You probably have already noticed the main problem with this book.
I’m no prude, but I found myself hesitating to read it in public. On a recent flight out of state, when I was still reading the book, I was careful to extract it from my carry-on bag without flashing the cover in front of any other passengers.
It’s a touchy world. I didn’t want to be reported to the pilot, or to find TSA agents waiting for me at the next airport.
But just so you know: “Pecker Tracks,” by R.S. Dees, isn’t soft-core porn, despite the title and the pink bikini on the cover. It is, as Dees informed me in an email, introducing himself and his book, “a humorous coming-of-age tale set in Fort Peck in the seventies.”
I found that intriguing, and I was even more intrigued when I went to his website, www.rsdees.com. That’s where I saw his biographical blurb. There’s an art to writing these, and his was pretty damned good:
“Rick is a teacher, long-time reader, and first-time novelist. A self-proclaimed expert in fishing and fantasy football, he has also written an interactive textbook he uses in class. He knows six guitar chords and can play the opening riff to ‘Smoke on the Water.’ He lives with his wife in Montana.”
More on that website in a minute. As for the book, it comes off as intensely nostalgic, as if written by a man who might have been happy to have been 15 forever, fishing with his buddies on the Missouri River, Fort Peck Lake and the Dredge Cuts, bodies of water formed by dredging during the construction of the earthen Fort Peck Dam.
Even this non-angler thought that some of the fishing scenes — interludes of pure description that didn’t really advance the plot much — were among the best in the book. Early on, the narrator, Ronny, hooks onto what will be a state-record bigmouth buffalo fish, then wrestles it to shore even as a much-feared deputy comes roaring up in his Chevy Blazer to bust the boys for illegally fishing from a bridge.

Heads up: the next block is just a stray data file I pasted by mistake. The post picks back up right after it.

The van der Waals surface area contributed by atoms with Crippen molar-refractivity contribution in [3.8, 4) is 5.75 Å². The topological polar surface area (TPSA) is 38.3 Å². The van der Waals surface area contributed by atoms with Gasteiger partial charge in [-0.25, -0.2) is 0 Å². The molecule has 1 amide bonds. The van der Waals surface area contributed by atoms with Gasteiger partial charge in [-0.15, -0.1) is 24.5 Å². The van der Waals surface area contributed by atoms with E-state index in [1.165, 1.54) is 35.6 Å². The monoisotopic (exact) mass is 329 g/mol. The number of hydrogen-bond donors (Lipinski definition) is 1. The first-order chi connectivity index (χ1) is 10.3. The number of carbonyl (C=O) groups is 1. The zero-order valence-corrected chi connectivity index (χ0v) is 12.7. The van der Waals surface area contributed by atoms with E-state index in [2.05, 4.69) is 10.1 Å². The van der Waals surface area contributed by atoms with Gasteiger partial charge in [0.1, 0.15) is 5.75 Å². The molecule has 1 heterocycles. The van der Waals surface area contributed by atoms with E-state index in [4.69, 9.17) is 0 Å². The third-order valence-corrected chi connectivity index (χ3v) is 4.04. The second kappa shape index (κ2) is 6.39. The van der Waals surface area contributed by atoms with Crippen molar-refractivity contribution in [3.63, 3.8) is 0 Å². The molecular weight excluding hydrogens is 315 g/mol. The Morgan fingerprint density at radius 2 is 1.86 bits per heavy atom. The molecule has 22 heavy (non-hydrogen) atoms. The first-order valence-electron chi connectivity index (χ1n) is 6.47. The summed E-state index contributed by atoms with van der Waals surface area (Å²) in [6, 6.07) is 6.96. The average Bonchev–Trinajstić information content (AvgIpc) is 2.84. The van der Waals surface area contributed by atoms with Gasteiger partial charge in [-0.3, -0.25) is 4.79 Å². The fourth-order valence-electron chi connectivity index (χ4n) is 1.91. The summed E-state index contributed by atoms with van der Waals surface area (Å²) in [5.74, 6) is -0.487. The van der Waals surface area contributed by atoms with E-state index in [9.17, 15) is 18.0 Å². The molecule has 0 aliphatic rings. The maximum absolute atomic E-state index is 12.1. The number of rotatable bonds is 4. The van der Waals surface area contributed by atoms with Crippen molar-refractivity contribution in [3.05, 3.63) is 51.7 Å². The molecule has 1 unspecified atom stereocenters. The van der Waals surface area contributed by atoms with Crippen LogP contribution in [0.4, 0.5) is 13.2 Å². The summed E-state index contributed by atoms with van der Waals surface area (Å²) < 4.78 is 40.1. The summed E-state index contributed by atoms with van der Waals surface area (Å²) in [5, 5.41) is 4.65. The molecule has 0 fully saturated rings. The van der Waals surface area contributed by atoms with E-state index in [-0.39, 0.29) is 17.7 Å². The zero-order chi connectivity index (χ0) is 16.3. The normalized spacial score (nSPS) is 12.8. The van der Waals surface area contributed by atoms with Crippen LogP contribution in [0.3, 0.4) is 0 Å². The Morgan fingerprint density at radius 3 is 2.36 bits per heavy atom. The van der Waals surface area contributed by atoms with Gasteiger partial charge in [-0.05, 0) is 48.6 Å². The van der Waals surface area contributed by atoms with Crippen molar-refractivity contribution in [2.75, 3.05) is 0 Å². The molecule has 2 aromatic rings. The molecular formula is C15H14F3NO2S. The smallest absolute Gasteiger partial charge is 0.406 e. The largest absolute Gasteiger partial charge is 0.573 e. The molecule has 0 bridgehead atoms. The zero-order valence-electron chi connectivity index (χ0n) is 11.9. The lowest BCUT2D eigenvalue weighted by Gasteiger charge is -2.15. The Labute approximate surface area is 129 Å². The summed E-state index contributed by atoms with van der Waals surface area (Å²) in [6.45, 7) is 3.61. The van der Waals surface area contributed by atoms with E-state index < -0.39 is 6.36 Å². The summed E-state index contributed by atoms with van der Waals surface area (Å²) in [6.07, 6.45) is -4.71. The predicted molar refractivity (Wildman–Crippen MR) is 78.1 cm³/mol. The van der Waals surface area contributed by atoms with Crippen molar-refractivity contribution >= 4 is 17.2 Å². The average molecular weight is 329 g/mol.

I also enjoyed the boys’ discovery and reuse of an old, underwater box spring festooned with lost lures. After harvesting a few dozen lures, some of them quite pricey, they drag the box spring a little closer to shore, in a good position to snag even more lures. It might be a little unfair, but it’s far from the worst crime ever committed in the name of unbridled capitalism.
And then, of course, there’s that pink bikini. It is worn by Mary Ellen — at 16 a year older than Ronny and his pals — a fetching Texan who is spending the summer in Fort Peck with her aunt and uncle and with whom (spoiler alert) Ronny falls madly in love.
The progression of their romance is handled quite tenderly and believably, and Ronny’s awkward lack of confidence is described in subtle detail. Unfortunately, few other details are handled with as much delicacy.
Granted, your average 15-year-old boy, in the late 1970s and in most other epochs, is infatuated with bodily functions, crude banter and all matters pertaining to sex. But there are ways of conveying these juvenile infatuations without sounding, well, juvenile. I find that a few vulgarities go a long way, and there are a lot more than a few of them in “Pecker Tracks.”